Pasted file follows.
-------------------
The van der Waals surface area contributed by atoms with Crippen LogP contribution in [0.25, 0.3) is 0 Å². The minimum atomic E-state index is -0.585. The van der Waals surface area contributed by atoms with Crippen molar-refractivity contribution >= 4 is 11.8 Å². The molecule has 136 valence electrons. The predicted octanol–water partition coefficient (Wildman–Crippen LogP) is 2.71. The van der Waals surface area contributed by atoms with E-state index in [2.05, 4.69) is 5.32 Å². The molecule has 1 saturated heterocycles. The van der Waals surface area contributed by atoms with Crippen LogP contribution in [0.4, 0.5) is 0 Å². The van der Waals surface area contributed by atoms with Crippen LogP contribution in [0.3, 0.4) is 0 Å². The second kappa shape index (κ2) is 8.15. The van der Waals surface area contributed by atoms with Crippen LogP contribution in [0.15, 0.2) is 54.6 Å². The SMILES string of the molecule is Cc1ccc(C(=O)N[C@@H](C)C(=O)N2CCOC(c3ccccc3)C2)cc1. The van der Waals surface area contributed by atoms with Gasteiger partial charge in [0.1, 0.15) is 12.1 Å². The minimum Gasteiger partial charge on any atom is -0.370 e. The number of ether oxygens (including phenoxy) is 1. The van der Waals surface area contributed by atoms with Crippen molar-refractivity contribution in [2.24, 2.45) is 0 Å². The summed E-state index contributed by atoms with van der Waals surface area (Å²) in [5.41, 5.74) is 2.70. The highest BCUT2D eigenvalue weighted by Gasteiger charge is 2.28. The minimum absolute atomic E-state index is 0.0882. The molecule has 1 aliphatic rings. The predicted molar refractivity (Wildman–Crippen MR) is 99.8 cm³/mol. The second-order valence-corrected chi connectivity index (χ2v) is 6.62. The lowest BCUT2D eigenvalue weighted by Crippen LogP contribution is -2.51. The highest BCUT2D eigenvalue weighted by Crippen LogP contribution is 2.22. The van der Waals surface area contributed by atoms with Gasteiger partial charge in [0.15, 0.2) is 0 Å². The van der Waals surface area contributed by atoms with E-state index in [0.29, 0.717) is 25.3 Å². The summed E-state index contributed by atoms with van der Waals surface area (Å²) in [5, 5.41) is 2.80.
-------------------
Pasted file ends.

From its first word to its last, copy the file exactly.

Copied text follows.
The van der Waals surface area contributed by atoms with Crippen LogP contribution in [0.25, 0.3) is 0 Å². The minimum atomic E-state index is -0.585. The van der Waals surface area contributed by atoms with Crippen molar-refractivity contribution >= 4 is 11.8 Å². The molecule has 136 valence electrons. The predicted octanol–water partition coefficient (Wildman–Crippen LogP) is 2.71. The van der Waals surface area contributed by atoms with E-state index in [2.05, 4.69) is 5.32 Å². The molecule has 1 saturated heterocycles. The van der Waals surface area contributed by atoms with Crippen LogP contribution in [0.4, 0.5) is 0 Å². The van der Waals surface area contributed by atoms with Crippen LogP contribution in [0.3, 0.4) is 0 Å². The second kappa shape index (κ2) is 8.15. The van der Waals surface area contributed by atoms with Crippen LogP contribution in [0.15, 0.2) is 54.6 Å². The SMILES string of the molecule is Cc1ccc(C(=O)N[C@@H](C)C(=O)N2CCOC(c3ccccc3)C2)cc1. The van der Waals surface area contributed by atoms with Gasteiger partial charge in [0.1, 0.15) is 12.1 Å². The minimum Gasteiger partial charge on any atom is -0.370 e. The number of ether oxygens (including phenoxy) is 1. The van der Waals surface area contributed by atoms with Crippen molar-refractivity contribution in [2.24, 2.45) is 0 Å². The summed E-state index contributed by atoms with van der Waals surface area (Å²) in [5.41, 5.74) is 2.70. The highest BCUT2D eigenvalue weighted by Gasteiger charge is 2.28. The minimum absolute atomic E-state index is 0.0882. The molecule has 1 aliphatic rings. The predicted molar refractivity (Wildman–Crippen MR) is 99.8 cm³/mol. The second-order valence-corrected chi connectivity index (χ2v) is 6.62. The lowest BCUT2D eigenvalue weighted by Crippen LogP contribution is -2.51. The highest BCUT2D eigenvalue weighted by Crippen LogP contribution is 2.22. The van der Waals surface area contributed by atoms with Gasteiger partial charge in [0.15, 0.2) is 0 Å². The van der Waals surface area contributed by atoms with E-state index in [0.29, 0.717) is 25.3 Å². The summed E-state index contributed by atoms with van der Waals surface area (Å²) in [5, 5.41) is 2.80.